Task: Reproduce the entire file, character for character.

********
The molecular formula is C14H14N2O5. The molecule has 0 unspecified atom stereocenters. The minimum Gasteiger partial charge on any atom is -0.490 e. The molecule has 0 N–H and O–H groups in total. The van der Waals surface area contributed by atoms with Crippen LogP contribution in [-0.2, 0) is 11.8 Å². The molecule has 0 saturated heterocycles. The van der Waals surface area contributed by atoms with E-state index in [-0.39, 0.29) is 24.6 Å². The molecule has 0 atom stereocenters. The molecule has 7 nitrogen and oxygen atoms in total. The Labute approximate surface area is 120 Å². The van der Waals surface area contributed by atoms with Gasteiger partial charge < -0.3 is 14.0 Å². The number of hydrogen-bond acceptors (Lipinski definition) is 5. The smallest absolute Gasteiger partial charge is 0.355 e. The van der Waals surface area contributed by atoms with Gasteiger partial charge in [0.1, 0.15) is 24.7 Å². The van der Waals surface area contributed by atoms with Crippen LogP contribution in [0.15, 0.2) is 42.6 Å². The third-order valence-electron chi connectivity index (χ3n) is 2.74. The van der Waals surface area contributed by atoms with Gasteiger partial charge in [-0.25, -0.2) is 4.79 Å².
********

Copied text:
The molecular formula is C14H14N2O5. The molecule has 0 unspecified atom stereocenters. The minimum Gasteiger partial charge on any atom is -0.490 e. The molecule has 0 N–H and O–H groups in total. The van der Waals surface area contributed by atoms with Crippen LogP contribution in [-0.2, 0) is 11.8 Å². The molecule has 0 saturated heterocycles. The van der Waals surface area contributed by atoms with E-state index in [-0.39, 0.29) is 24.6 Å². The molecule has 0 atom stereocenters. The molecule has 7 nitrogen and oxygen atoms in total. The Labute approximate surface area is 120 Å². The van der Waals surface area contributed by atoms with Gasteiger partial charge < -0.3 is 14.0 Å². The number of hydrogen-bond acceptors (Lipinski definition) is 5. The smallest absolute Gasteiger partial charge is 0.355 e. The van der Waals surface area contributed by atoms with Gasteiger partial charge in [0.1, 0.15) is 24.7 Å². The van der Waals surface area contributed by atoms with Crippen LogP contribution in [0.15, 0.2) is 42.6 Å². The third-order valence-electron chi connectivity index (χ3n) is 2.74. The van der Waals surface area contributed by atoms with Gasteiger partial charge in [-0.25, -0.2) is 4.79 Å².